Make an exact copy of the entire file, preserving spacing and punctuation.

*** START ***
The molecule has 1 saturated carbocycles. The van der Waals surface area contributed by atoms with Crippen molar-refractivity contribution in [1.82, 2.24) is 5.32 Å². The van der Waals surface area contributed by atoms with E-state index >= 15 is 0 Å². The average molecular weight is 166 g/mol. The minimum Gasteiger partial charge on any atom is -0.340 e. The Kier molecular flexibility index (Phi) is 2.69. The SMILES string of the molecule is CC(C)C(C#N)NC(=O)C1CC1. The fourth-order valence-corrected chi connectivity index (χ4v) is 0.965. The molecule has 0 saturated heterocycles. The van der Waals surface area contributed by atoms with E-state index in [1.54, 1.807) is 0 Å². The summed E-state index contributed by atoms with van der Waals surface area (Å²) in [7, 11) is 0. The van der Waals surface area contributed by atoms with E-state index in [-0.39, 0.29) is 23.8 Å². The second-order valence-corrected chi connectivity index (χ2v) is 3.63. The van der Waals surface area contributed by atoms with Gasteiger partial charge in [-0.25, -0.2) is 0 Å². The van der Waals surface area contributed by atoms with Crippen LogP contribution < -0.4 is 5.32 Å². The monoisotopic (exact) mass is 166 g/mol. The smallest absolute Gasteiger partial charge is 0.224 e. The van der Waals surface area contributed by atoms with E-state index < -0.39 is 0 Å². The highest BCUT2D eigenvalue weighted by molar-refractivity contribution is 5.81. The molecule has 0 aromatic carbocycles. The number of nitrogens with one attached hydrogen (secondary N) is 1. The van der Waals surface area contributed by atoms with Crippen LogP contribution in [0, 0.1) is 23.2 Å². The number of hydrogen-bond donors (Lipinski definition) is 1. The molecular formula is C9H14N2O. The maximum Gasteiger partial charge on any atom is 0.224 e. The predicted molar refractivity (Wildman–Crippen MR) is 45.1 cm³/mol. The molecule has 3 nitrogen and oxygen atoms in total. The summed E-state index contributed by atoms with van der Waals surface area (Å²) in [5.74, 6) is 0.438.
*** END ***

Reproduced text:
The molecule has 1 saturated carbocycles. The van der Waals surface area contributed by atoms with Crippen molar-refractivity contribution in [1.82, 2.24) is 5.32 Å². The van der Waals surface area contributed by atoms with E-state index >= 15 is 0 Å². The average molecular weight is 166 g/mol. The minimum Gasteiger partial charge on any atom is -0.340 e. The Kier molecular flexibility index (Phi) is 2.69. The SMILES string of the molecule is CC(C)C(C#N)NC(=O)C1CC1. The fourth-order valence-corrected chi connectivity index (χ4v) is 0.965. The molecule has 0 saturated heterocycles. The van der Waals surface area contributed by atoms with E-state index in [1.54, 1.807) is 0 Å². The summed E-state index contributed by atoms with van der Waals surface area (Å²) in [7, 11) is 0. The van der Waals surface area contributed by atoms with E-state index in [-0.39, 0.29) is 23.8 Å². The second-order valence-corrected chi connectivity index (χ2v) is 3.63. The van der Waals surface area contributed by atoms with Gasteiger partial charge in [-0.25, -0.2) is 0 Å². The van der Waals surface area contributed by atoms with Crippen LogP contribution < -0.4 is 5.32 Å². The monoisotopic (exact) mass is 166 g/mol. The smallest absolute Gasteiger partial charge is 0.224 e. The van der Waals surface area contributed by atoms with E-state index < -0.39 is 0 Å². The highest BCUT2D eigenvalue weighted by molar-refractivity contribution is 5.81. The molecule has 0 aromatic carbocycles. The number of nitrogens with one attached hydrogen (secondary N) is 1. The van der Waals surface area contributed by atoms with Crippen LogP contribution in [0, 0.1) is 23.2 Å². The number of hydrogen-bond donors (Lipinski definition) is 1. The molecular formula is C9H14N2O. The maximum Gasteiger partial charge on any atom is 0.224 e. The predicted molar refractivity (Wildman–Crippen MR) is 45.1 cm³/mol. The molecule has 3 nitrogen and oxygen atoms in total. The summed E-state index contributed by atoms with van der Waals surface area (Å²) in [5.74, 6) is 0.438.